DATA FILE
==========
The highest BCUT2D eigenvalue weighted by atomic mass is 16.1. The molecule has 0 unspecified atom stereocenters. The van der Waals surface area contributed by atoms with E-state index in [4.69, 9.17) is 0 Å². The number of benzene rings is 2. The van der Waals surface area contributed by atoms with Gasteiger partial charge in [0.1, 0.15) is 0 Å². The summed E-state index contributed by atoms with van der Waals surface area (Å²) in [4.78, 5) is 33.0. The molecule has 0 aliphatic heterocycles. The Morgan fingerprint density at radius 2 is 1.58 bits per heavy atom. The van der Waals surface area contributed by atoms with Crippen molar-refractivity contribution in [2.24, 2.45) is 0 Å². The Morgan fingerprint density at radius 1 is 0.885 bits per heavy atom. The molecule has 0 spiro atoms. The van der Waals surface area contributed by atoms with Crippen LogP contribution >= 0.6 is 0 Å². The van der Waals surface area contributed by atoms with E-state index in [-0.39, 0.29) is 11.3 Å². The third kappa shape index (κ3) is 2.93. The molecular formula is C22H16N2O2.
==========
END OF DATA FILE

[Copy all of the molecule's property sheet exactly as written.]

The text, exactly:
The highest BCUT2D eigenvalue weighted by atomic mass is 16.1. The molecule has 0 unspecified atom stereocenters. The van der Waals surface area contributed by atoms with E-state index in [4.69, 9.17) is 0 Å². The number of benzene rings is 2. The van der Waals surface area contributed by atoms with Gasteiger partial charge in [0.1, 0.15) is 0 Å². The summed E-state index contributed by atoms with van der Waals surface area (Å²) in [4.78, 5) is 33.0. The molecule has 0 aliphatic heterocycles. The Morgan fingerprint density at radius 2 is 1.58 bits per heavy atom. The van der Waals surface area contributed by atoms with Crippen molar-refractivity contribution in [2.24, 2.45) is 0 Å². The Morgan fingerprint density at radius 1 is 0.885 bits per heavy atom. The molecule has 0 spiro atoms. The van der Waals surface area contributed by atoms with Crippen LogP contribution >= 0.6 is 0 Å². The van der Waals surface area contributed by atoms with E-state index in [-0.39, 0.29) is 11.3 Å². The third kappa shape index (κ3) is 2.93. The molecular formula is C22H16N2O2.